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Why I Attended a Conference About Antimicrobial Stewardship

I recently had the opportunity to present at and attend my first Making A Difference in Infectious Diseases (MAD ID) conference in Orlando. This conference bills itself as The Antimicrobial Stewardship Conference, and after attending, I can attest that it lives up to its name. This is a smaller scale conference, so many may not have heard of it, but there are some great reasons to attend in the future.

It’s More Intimate

With an average attendance of around 500 people, it’s smaller in scale compared to IDWeek or ASM Microbe. This makes it a lot less intimidating! The sessions aren’t overwhelming, there is opportunity to interact with faculty and ask questions, and you tend to see many of the same faces over the course of the conference. To me, this translated into an enjoyable and meaningful conference.

The Content Is Applicable

Whereas some meetings have “nice to know” cutting edge content, the focus of this meeting is really preparing the clinician to become an active member of the stewardship team. The first few session offerings are workshops. As a presenter, the message was sent loud and clear that I was to do minimal speaking and maximize the active learning! Attendees are able to attend four different workshops on a focused topic, that results in at least one actionable item the participant can bring back to their institution. I led the sessions on formulary management, where we used drug shortages to frame the discussion. Attendees were asked to share a drug they are having or have had issues obtaining, something that helped them overcome that shortage, and something that they need or needed to overcome the shortage. One takeaway I left with was that so many institutions are having similar struggles, and that it is important to have communication forums such as this, to learn from each other.

Other sessions focused on daily interactions that can result in establishing stewardship practices in previously unserved areas or incorporating stewardship metrics in their annual reports. Each session came with worksheets that attendees filled out specific to their institution. Another session had each table designated as a different inpatient unit type. They were provided with a “problem” scenario and were asked how they would work together to support a specific stewardship initiative. I admit. I used to be a skeptic of filling out these activities at conferences. But after four days of constant learning, having tangible sheets, notes, and steps to bring back to your workplace is invaluable! These workshops alone are worthy of a standalone conference. What is unique about MAD ID is that these workshops are included in your conference registration and are not additional purchases or add-ons.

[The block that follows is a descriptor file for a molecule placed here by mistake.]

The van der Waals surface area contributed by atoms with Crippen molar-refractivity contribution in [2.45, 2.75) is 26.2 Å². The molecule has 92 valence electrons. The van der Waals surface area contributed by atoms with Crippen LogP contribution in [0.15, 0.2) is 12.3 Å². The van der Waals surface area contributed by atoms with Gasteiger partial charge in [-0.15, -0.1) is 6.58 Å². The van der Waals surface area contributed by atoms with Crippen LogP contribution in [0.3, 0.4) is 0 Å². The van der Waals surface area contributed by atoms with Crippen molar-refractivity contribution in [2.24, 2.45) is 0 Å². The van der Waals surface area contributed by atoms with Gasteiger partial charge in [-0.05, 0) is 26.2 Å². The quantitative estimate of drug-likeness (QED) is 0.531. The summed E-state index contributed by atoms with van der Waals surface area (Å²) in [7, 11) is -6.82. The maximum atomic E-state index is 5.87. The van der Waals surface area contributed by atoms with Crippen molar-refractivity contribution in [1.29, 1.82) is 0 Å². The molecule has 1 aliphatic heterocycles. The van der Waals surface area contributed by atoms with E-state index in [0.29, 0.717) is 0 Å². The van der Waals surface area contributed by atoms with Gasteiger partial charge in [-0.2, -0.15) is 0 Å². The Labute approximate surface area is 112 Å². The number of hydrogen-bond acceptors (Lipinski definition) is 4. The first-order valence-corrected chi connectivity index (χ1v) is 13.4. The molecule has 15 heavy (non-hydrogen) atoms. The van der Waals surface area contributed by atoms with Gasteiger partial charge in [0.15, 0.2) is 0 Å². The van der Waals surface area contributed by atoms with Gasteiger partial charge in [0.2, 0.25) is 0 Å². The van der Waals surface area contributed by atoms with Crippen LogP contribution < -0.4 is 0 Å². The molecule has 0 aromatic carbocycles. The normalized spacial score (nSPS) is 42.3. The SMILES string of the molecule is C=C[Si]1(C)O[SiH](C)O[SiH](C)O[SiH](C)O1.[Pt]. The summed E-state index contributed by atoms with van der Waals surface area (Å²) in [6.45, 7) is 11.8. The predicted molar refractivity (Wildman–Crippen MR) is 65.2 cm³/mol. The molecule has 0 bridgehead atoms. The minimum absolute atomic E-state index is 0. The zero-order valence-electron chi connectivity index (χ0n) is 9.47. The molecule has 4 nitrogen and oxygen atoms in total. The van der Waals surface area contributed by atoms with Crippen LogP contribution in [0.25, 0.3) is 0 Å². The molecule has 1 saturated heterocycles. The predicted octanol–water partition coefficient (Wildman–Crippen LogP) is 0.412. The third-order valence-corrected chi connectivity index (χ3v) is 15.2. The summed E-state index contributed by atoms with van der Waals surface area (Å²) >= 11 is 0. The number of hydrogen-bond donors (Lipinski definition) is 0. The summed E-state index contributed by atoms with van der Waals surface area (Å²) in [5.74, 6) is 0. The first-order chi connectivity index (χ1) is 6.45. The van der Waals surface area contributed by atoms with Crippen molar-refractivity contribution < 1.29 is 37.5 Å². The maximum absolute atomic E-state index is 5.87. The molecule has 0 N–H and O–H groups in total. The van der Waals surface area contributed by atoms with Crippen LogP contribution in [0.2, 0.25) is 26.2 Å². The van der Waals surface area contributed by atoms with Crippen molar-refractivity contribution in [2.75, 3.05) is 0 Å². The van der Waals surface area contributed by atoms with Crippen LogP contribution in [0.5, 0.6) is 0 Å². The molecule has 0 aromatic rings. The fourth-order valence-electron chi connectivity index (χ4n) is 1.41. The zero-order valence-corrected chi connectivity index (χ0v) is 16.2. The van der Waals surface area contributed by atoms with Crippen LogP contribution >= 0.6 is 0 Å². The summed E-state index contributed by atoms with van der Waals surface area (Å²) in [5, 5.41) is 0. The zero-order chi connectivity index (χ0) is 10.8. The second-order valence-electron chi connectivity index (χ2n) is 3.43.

The Faculty Are Superb

The variety and expertise of the faculty is top notch. Each faculty presents at several sessions, so you have multiple opportunities to learn from them. The planning committee at MAD ID makes a conscious effort to be as geographically diverse, practice site inclusive, and to have a physical representation of all attendees present. One of the most commendable – and as an audience member, the most impactful – speaker selections each year is to have a patient advocate featured as speaker. Hearing first-hand how our line of work has positively or negatively impacted another human life is both humbling and invigorating to continue in our chosen profession. It is the spark we need to combat the burnout and fatigue we may be experiencing.

Who Should Attend?

This meeting would benefit many different professions! Because of the applicability of the sessions, anyone who is early in their stewardship career should attend. Pharmacists or physician stewardship champions in their first five years of practice would benefit greatly. As would nurses and hospitalists who haven’t had the opportunity to learn about the administrative or operational side of stewardship, or for microbiologists who haven’t had the opportunity to learn about the clinical side of stewardship. Institutions that use their frontline pharmacy staff as stewardship extenders, but who haven’t had formal ID training, would be able to fast track their competency. Without a doubt, this meeting is great for trainees. Students, interns, residents and fellows who are competing their training would benefit from learning from the faculty, establishing connections and networking, and showcasing their research.

Will I Attend in the Future?

There are some many valuable conferences vying for our limited time and budgets. Overall, I was very pleased with my time and learning at MAD ID. This is a conference I will be adding to my future rotations.

Illustration by Jennifer Bogartz

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